Index/Visual Art/Music/Writing

Drawings of Flipping Skateboards

Drawings identified for regular stance.
R=Regular, S=Switch Stance, N=Nollie, F=Fakie

The Kick Flip                                                                                                                                             
360º counter clockwise (vertical) flip

The Heel Flip

360º clockwise flip  

The Varial Kick flip
360º counter clockwise flip & 180º clockwise (horizontal) spin

The Hard flip

360º counter clockwise flip & 180º counter clockwise spin

The 360º Kick flip
360º c
ounter clockwise flip &
360º clockwise spin

Shuv-it (in Motion)
180º counter clockwise horizontal spin

The 360
º Shuv-it
(in Motion)
360º counter clockwise horizontal spin

The 540º Shuv-it (Standing Still)
540º counter clockwise horizontal spin

Images: Rapidograph pen drawings .5 & .35 mm, ink on bleed proof paper. variable dimensions, approximately actual size (cropped)
March-June 2014.   

Orientation Entanglement Drawings of Flipping Skateboards

        The purpose of these drawings it to trace the path of a spinning and flipping board. Each particular kind of flip drawing has its own unique rules as to how the two sides and two edges can fit together to create the proper orientations. It is important that each completed flip drawing returns the board back to an upright position. The angular momentum should remain the same more or less throughout its flight through space. However it also must move through space along a path that doesn't overlap with itself, and hide its orientations. These drawings are intended to be read quickly like a sign or schematic diagram. This helps reveal the structure and it shows if mistakes are present. Another way to use these drawings is to imagine that the board is elastic, and stretched under tension into a particular twist. Then, if the foot that pops the board is released (in the mind), the twisted board will appear to snap back into a flat untwisted position in the imagination.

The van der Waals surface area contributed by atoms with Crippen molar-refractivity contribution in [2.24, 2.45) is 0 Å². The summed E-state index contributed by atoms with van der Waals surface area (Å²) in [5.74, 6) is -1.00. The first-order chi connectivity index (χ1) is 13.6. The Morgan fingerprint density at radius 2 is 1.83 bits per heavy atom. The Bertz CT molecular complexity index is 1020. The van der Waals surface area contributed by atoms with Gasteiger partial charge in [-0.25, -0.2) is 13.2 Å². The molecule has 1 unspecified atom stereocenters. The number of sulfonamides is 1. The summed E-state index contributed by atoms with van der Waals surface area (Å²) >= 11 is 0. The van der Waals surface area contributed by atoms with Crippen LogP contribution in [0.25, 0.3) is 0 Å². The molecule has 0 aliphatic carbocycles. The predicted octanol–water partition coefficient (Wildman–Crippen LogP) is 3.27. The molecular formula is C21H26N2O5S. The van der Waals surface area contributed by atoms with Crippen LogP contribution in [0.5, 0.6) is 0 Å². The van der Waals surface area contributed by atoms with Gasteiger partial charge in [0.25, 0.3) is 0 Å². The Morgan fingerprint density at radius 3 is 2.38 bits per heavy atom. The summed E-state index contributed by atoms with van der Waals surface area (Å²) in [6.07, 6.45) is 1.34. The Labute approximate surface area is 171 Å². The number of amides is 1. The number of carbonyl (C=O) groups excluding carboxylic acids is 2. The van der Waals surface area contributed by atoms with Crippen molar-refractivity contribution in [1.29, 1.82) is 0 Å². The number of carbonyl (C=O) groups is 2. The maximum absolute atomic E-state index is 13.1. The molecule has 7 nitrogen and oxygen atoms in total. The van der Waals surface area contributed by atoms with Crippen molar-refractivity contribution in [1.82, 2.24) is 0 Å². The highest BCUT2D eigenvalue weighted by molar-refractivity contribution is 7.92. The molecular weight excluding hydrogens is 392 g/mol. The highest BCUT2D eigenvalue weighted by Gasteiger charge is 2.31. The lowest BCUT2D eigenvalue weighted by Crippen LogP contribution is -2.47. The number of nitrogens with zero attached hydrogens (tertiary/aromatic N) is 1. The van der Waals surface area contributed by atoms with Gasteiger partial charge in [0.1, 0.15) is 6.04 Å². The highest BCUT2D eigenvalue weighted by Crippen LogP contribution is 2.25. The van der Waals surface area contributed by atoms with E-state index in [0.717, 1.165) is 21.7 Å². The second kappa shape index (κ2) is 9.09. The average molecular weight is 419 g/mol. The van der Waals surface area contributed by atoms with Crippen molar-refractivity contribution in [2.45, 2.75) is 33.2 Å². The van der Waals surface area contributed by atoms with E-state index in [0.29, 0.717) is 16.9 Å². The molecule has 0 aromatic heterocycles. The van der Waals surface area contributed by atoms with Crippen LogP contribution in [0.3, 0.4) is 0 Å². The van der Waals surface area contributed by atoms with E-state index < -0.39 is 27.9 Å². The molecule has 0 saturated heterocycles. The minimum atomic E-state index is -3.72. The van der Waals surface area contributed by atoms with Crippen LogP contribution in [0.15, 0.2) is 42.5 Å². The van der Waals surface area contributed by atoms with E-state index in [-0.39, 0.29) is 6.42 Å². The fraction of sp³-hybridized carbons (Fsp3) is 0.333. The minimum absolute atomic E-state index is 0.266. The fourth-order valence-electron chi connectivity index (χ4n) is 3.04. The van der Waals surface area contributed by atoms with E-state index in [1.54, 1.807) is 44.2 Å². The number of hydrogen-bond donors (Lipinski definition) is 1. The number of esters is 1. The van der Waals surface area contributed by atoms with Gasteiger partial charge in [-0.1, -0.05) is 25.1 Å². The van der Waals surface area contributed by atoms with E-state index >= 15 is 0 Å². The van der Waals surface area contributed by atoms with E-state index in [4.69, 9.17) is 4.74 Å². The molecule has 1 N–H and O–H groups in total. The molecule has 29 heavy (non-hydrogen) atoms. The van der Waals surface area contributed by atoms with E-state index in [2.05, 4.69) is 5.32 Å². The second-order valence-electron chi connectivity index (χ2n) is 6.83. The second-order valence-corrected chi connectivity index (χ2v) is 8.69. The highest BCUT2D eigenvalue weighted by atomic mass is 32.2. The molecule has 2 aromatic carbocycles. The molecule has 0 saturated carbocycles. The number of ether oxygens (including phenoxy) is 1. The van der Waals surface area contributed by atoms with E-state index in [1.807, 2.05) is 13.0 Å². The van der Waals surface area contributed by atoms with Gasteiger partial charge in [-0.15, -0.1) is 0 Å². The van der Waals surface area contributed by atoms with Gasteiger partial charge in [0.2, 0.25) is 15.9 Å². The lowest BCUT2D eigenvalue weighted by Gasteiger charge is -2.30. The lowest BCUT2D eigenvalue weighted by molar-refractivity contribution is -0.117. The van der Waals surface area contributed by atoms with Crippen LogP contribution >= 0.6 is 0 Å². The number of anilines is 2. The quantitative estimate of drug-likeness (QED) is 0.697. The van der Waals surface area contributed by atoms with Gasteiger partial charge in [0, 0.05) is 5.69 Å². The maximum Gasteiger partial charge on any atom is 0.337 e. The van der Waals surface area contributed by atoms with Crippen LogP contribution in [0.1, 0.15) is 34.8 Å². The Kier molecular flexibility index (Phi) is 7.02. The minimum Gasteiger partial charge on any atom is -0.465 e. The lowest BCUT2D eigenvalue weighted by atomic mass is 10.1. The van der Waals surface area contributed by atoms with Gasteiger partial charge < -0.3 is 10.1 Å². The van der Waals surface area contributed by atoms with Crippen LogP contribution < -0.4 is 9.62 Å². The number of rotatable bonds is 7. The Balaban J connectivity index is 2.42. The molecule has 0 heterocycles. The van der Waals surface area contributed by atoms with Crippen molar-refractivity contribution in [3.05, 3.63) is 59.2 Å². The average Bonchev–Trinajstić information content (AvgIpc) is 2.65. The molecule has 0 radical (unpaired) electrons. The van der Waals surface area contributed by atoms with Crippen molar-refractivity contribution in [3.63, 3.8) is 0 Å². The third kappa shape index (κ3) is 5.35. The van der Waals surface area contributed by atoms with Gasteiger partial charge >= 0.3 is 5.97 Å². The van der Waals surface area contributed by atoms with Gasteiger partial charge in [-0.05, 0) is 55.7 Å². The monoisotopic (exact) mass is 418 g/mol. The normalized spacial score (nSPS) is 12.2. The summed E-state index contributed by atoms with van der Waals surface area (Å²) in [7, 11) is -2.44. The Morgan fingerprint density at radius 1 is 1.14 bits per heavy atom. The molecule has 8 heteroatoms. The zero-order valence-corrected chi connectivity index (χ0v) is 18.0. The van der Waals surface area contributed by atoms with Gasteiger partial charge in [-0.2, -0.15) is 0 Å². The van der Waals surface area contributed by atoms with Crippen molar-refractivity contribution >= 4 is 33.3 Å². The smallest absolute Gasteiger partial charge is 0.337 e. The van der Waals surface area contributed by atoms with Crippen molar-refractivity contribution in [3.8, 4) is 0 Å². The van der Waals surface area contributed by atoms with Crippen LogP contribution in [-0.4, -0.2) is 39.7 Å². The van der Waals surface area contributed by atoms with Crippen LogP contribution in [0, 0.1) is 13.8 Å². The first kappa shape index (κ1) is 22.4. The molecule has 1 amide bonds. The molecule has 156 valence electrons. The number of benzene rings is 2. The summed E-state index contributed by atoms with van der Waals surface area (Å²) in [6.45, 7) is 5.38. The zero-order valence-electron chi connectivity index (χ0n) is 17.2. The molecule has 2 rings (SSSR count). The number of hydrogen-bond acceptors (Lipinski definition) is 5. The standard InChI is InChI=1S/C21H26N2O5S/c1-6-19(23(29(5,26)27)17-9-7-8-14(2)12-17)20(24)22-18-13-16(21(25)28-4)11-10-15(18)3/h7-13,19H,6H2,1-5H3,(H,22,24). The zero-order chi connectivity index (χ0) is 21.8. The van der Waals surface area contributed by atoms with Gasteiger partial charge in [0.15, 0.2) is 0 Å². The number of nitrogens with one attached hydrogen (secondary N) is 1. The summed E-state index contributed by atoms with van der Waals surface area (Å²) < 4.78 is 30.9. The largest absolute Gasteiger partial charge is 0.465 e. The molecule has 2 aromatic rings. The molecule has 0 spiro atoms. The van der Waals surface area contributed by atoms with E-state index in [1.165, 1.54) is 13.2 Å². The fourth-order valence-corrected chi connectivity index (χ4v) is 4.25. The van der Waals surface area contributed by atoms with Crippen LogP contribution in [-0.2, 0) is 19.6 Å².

These drawings are a type of Mobius strip; however, a Mobius strip contains a particular flip not listed here. Also, mobius strip connects back onto itself into a loop. The goal of my drawings here is to make visible the distinct twisting actions of different geometrical rotations. The viewer is intended to visualize the board flipping and stretching, eventually returning to the original direction. These drawings are reminiscent of scroll design, however I don't know of any other artists who ever flipped their ribbons exactly like the ones listed and described below. My intentions were closer to that of the photographer Muybridge who wanted to show motions that could not be seen otherwise. These drawing are more related to open shutter night photographs of skateboarding; yet, I want to take this where the camera cannot follow and illustrate the folds more coherently. Most of these tricks were invented by Rodney Mullen and are now considered the standard ways to flip the board.              

        These drawings were made possible with experiments in many mediums, geometrical drawing, sculpture, performance, photography, and mirrors rather than with purely numerical or digital visualizations. The drawings themselves have now become a type of graphic notation for skateboarding flip tricks. No written words should be necessary to read the twist. The footprints help indicate stance, foot positions on the board, and rotations of the body. I hope these drawings help contribute to the visual mathematics of skateboarding and graphic art in general. Each drawing One benefit I noticed is that; if I draw these forms on the ground and roll over them just as I flip the board, it helps me visualize the path through space the board should follow to create a particular flip of the board. The ultimate goal is to use two dimensional art to enhance ones awareness of motion and to improve spatial reasoning.

J.P. Axelrod, March 2014, work in progress...